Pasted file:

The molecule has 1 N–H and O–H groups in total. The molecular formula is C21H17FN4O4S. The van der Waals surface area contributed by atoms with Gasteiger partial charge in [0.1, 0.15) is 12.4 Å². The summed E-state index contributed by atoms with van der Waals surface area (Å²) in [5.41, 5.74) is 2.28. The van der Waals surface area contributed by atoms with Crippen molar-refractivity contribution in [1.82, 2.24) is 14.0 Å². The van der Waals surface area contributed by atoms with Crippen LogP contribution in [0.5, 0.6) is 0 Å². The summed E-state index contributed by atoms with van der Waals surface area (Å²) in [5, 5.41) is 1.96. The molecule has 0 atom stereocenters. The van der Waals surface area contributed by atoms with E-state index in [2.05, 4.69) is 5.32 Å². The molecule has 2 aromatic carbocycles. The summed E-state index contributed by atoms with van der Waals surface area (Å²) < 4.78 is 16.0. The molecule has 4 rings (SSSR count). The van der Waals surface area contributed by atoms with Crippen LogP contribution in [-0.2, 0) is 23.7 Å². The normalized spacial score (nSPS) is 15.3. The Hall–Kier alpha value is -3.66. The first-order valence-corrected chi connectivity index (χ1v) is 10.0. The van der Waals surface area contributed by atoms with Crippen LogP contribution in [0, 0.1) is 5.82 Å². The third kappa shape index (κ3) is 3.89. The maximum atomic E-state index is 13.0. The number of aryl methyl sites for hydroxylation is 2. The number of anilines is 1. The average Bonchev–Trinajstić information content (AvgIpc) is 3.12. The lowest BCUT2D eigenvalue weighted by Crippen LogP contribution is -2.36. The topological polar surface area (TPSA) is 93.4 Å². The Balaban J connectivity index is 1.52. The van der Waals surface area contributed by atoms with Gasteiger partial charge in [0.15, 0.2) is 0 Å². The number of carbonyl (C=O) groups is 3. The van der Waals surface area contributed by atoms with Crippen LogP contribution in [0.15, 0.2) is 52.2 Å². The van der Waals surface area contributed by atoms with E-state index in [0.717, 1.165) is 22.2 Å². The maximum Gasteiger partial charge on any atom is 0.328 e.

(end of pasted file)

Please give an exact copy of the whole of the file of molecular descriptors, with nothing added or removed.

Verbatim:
The molecule has 1 N–H and O–H groups in total. The molecular formula is C21H17FN4O4S. The van der Waals surface area contributed by atoms with Gasteiger partial charge in [0.1, 0.15) is 12.4 Å². The summed E-state index contributed by atoms with van der Waals surface area (Å²) in [5.41, 5.74) is 2.28. The van der Waals surface area contributed by atoms with Crippen molar-refractivity contribution in [1.82, 2.24) is 14.0 Å². The van der Waals surface area contributed by atoms with Crippen LogP contribution in [0.5, 0.6) is 0 Å². The summed E-state index contributed by atoms with van der Waals surface area (Å²) in [5, 5.41) is 1.96. The molecule has 0 atom stereocenters. The van der Waals surface area contributed by atoms with E-state index in [2.05, 4.69) is 5.32 Å². The molecule has 2 aromatic carbocycles. The summed E-state index contributed by atoms with van der Waals surface area (Å²) < 4.78 is 16.0. The molecule has 4 rings (SSSR count). The van der Waals surface area contributed by atoms with Crippen LogP contribution in [-0.2, 0) is 23.7 Å². The normalized spacial score (nSPS) is 15.3. The Hall–Kier alpha value is -3.66. The first-order valence-corrected chi connectivity index (χ1v) is 10.0. The van der Waals surface area contributed by atoms with Crippen LogP contribution in [0, 0.1) is 5.82 Å². The third kappa shape index (κ3) is 3.89. The maximum atomic E-state index is 13.0. The number of aryl methyl sites for hydroxylation is 2. The number of anilines is 1. The average Bonchev–Trinajstić information content (AvgIpc) is 3.12. The lowest BCUT2D eigenvalue weighted by Crippen LogP contribution is -2.36. The topological polar surface area (TPSA) is 93.4 Å². The Balaban J connectivity index is 1.52. The van der Waals surface area contributed by atoms with Gasteiger partial charge in [0.15, 0.2) is 0 Å². The number of carbonyl (C=O) groups is 3. The van der Waals surface area contributed by atoms with Crippen LogP contribution in [0.15, 0.2) is 52.2 Å². The van der Waals surface area contributed by atoms with E-state index in [0.717, 1.165) is 22.2 Å². The maximum Gasteiger partial charge on any atom is 0.328 e.